After Tarquin had demolished his benching area and those of the dogs around him at least twice, I decided to walk him round the show ground to ‘tire him out’ while Ian stayed behind to rebuild the benches.
Well I walked him and walked him and he was still like a wild thing. Poking his nose into people’s show bags. Leaping on smaller dogs. Licking young children’s icecreams and generally trying to pull my arms out of their sockets.
I was absolutely exhausted by his behaviour and close to tears so Ian said he would take him into the show ring and show him. I brushed Tarquin and got him all ready and he looked beautiful; his thick gold coat glowing in the sunshine and all our friends said how lovely he was.
Into the ring went the Puppy Dog class. Most of them were jumping and playing and enjoying themselves !
I was pleased as perhaps Tarquin wouldn’t look so naughty if there were others misbehaving. There were about 18 Afghan Dog puppies of all colours positioned around the ring and the handlers got them all settled and even Tarquin stood fairly still while the Judge went along the line, examining each one.
I held my breath when it was Tarky’s turn. I knew he had excellent conformation, if only the Judge could actually get to feel it ! Ian was holding Tarquin with an iron-like grip and I watched as the Judge felt all over my lovely boy and looked at his teeth. Then Ian was asked to move Tarquin round the ring.
Oh goodness !
Off went Tarquin and off went poor Ian; hanging on gamely as Tarquin raced round like a greyhound. He was asked to move again and I was so excited …… the Judge liked him ! This time Tarquin was almost under control and moving well with head held high.
It was all going well until an airplane took off from the adjacent Airport. Up went the airplane and up went Tarquin, like some sort of rocket. He shot skyward, trying to catch the plane and the ringside erupted with laughter. Ian did not look amused and I tried to hide behind a nearby trade stand !
Well to our amazement, Tarquin was awarded second place; possibly for entertainment value ! Ha Ha !
I was in shock and Ian’s face was a picture.
Places are awarded from 1st to 5th and the lucky five have to line up to receive their rosettes. There was my lovely golden boy. He had done so well despite his behaviour. I was beaming.
The Judge bent down slightly to stroke Tarquin as the steward handed Ian the blue rosette. Just for a few seconds Ian was distracted and, in the blink of an eye, Tarquin leapt up at the Judge and grabbed his tie, almost strangling the poor chap in the process ! I almost sank to the floor in embarrassment and, once more, the spectators burst into laughter and actually applauded Tarquin as he left the ring.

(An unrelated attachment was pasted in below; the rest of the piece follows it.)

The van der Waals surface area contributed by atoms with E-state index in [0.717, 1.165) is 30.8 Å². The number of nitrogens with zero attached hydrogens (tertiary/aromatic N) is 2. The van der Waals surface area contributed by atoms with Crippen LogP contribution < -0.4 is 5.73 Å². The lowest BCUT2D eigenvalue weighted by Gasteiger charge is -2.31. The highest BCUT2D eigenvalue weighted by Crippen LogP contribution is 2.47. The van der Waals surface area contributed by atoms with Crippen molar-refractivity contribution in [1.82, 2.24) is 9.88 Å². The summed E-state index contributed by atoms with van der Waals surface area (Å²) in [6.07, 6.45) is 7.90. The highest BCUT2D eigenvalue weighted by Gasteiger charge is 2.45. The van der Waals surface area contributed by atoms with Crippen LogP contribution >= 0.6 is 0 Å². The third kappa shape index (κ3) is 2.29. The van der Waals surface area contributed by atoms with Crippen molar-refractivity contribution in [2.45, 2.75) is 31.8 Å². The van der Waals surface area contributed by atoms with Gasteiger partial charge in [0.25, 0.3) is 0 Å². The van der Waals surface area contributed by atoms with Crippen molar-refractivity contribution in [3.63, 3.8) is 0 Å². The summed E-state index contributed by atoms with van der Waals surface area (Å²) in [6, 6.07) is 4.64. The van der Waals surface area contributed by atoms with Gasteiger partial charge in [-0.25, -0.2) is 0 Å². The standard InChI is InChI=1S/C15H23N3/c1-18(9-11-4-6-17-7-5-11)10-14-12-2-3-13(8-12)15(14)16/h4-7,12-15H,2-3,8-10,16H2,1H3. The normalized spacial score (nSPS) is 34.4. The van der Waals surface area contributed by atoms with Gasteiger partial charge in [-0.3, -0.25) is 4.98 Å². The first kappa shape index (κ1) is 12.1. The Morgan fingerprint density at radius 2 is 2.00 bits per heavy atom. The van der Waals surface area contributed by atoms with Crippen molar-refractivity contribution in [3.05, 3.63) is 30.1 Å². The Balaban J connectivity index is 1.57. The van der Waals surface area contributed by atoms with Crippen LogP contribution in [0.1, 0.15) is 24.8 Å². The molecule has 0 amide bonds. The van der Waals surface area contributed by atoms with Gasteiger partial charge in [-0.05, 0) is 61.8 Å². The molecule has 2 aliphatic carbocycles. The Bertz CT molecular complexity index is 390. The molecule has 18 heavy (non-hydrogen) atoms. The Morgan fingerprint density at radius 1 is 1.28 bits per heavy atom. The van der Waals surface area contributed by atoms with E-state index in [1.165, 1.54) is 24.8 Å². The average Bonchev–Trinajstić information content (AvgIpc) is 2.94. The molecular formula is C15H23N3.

Oh, goodness, he was becoming famous already. Or, should I say, INFAMOUS !
We had quite some time before Cleo would be shown as her class was after lunch, so we decided to have a cuppa and a sandwich. We had been up since 5am and we were ready for some sustenance.
For obvious reasons we didn’t dare go back to the benching area; so we found a lovely spot on the edge of the showground; beyond the trade stands and refreshment concessions.
Cleo, ever the lady, just lay quietly on her blanket; but Tarquin capered about in the freshly cut grass and soon he resembled a hairy compost heap. We were weary of having to hold a lead which had a whirling dervish at the other end, so Ian went off to purchase one of those long spiral spikes that you push into the ground. We would then be able to fasten the lead to it and have some respite,
These spikes were advertised as being strong enough to hold a Great Dane, an Irish Wolfhound and probably a Sherman Tank, but 6mth old Tarquin had it pulled out of the ground in seconds !
In despair I looped his lead around a nearby birch tree. It was only a sapling but looked very sturdy and at least its roots were secure in the ground.
For about 15 mins we had perfect peace. We sat in the warm sunshine, drinking our coffee and basking in our success. Tarquin’s rosette was pinned, ostentatiously, on my jacket. I was glowing with pride.
We gazed over in the direction of the show-ring, watching the Afghan classes and trying to decide when we would have to start brushing Cleo. Then suddenly my daughter gave a little scream and I turned to see Tarquin making his way across the grass with an uprooted birch sapling bouncing at the end of his lead !
Oh, Tarquin !…………………………………….